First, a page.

Why marriage matters for the kids.

We often hear the phrase marriage matters.  In a recent article written by Kimberly Howard and Richard V. Reeves of the Brookings Institute interesting new research takes a look at the question why?  Why does marriage matter?  Can it be broke down into a few simple factors or is there bigger meaning infused in the experience of marriage that offers advantages to children? The article, titled “The Marriage Effect: Money or Parenting” puts in simple terms what the researchers were looking at.  Is money the determinant factor or the additional parenting resources and energy provided by a two-parent household?

marriage matters

According to the authors the two key take aways from the research are…

1) Children from married households do much better and are more likely to thrive.

“Children raised by married parents do better at school, develop stronger cognitive and non-cognitive skills, are more likely to go to college, earn more, and are more likely to go on to form stable marriages themselves.”

2) The research shows that some of the “marriage effect” can be attributed to the “parenting effect” and the “money effect.”

“The benefits of marriage in terms of children’s outcomes and life chances seem clear. The difficulty is teasing out the key factors. Our analysis suggests that both the higher incomes and the more engaged parenting of married parents count for a good deal. If anything, parenting may matter a little more.”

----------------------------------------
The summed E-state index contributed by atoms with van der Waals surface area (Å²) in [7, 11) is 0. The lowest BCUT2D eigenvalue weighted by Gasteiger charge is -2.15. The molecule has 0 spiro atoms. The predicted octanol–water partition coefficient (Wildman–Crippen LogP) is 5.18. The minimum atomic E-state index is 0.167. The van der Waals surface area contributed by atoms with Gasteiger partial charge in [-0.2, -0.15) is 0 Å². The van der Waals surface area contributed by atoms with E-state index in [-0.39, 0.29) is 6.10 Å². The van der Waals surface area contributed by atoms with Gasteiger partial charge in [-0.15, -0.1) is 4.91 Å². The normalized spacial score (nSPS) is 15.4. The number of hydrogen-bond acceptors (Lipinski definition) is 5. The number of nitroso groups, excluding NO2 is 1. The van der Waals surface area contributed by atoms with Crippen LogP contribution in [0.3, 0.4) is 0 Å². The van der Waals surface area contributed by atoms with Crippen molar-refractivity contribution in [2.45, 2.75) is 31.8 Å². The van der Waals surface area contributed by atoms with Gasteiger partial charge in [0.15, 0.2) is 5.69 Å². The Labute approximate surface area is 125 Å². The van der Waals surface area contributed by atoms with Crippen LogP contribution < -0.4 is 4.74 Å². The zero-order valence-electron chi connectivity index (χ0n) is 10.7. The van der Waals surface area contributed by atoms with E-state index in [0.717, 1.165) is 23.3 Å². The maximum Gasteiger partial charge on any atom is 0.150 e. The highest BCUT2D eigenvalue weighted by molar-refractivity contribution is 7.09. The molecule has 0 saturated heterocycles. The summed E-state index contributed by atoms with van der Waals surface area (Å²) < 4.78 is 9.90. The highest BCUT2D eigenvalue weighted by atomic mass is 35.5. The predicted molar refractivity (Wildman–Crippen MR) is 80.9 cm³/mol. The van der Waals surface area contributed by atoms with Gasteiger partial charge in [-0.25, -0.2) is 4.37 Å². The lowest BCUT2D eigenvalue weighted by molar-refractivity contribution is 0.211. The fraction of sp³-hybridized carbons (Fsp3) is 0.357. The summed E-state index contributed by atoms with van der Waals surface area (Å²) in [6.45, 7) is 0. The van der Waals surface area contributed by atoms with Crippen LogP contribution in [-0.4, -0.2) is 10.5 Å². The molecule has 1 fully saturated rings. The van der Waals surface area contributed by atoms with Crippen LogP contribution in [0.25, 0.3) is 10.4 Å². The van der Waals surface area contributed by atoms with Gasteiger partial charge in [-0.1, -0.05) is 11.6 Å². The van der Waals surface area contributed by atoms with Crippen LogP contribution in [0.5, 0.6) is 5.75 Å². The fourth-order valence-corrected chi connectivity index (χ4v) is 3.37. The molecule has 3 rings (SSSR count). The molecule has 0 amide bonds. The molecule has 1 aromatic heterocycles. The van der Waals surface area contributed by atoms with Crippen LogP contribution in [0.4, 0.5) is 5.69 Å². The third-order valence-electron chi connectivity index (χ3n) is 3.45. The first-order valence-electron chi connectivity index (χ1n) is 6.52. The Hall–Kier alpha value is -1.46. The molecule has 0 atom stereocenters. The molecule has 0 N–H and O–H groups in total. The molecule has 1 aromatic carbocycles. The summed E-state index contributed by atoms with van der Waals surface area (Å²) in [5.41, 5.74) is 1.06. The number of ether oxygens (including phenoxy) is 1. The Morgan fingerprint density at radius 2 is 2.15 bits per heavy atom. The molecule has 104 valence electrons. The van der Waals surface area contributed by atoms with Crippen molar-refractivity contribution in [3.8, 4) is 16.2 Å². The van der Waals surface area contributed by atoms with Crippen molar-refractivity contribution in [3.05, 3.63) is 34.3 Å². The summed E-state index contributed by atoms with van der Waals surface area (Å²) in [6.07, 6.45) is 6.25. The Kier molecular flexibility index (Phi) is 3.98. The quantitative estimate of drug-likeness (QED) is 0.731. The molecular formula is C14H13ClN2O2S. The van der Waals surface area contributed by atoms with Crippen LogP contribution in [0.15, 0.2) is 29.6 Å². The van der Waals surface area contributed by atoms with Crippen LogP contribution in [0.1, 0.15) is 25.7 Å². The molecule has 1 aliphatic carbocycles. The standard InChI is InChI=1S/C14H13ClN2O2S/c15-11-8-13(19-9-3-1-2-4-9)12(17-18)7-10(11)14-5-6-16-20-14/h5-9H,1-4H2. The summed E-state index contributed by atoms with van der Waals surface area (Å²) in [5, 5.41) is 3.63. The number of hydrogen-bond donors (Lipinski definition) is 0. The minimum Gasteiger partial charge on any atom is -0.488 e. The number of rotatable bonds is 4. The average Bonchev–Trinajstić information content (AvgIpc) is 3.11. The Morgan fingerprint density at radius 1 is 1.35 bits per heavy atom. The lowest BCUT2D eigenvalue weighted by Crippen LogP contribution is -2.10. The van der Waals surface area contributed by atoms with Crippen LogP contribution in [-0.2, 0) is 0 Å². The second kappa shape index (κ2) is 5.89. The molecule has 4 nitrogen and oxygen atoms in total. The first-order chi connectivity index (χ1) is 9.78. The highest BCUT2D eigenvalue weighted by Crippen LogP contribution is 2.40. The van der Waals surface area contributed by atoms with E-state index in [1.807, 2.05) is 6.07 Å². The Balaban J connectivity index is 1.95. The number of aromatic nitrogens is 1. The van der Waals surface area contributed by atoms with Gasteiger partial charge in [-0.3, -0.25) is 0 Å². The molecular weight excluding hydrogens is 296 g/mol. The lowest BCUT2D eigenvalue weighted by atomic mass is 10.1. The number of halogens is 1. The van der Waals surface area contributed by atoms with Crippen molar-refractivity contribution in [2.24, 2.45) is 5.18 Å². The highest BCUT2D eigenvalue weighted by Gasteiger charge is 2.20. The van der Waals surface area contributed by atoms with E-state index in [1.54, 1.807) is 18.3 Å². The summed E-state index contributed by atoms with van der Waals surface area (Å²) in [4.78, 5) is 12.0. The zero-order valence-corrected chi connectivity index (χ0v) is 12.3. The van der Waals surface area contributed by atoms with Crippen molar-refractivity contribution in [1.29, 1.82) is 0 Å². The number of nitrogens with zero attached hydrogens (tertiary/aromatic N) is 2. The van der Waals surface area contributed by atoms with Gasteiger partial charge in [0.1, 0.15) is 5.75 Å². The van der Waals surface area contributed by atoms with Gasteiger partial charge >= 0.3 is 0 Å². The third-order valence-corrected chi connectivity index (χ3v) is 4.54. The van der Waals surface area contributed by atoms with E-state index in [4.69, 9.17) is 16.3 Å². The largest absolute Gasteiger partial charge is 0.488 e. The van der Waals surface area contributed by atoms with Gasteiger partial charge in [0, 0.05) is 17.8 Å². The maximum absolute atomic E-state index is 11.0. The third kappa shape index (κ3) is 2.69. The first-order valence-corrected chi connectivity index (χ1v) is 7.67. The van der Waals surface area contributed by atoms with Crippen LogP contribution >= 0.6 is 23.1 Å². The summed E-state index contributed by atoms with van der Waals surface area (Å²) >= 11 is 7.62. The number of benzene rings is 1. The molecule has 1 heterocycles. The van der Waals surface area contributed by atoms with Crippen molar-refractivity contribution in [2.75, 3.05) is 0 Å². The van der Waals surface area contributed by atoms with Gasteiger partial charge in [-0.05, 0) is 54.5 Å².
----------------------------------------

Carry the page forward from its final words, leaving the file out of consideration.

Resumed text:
The article claims that the two key factors, more money and more engaged parenting are the most dominant factors affecting the outcome for kids.  While it is easy to understand how those two things have a positive effect on kids it isn’t entirely easy to understand if there is an additional benefit of the experience kids have living in a household with married parents.  Is it possible that there is a concrete benefit to kids witnessing the day to day experience of a marriage. There are certainly myriad factors involved not the least of which is the kind of marriage children grow up in. It would certainly be of benefit for children to witness good communication in marriage . On the flip side is a toxic marriage going to have a negative effect on a child’s well being and health? In addition, will more money and resources for parents who aren’t married result in the same outcome?  There may be no easy answer to that question, it is though an important question for couples, communities and larger institutions to look at in an attempt to understand why marriage matters.

 

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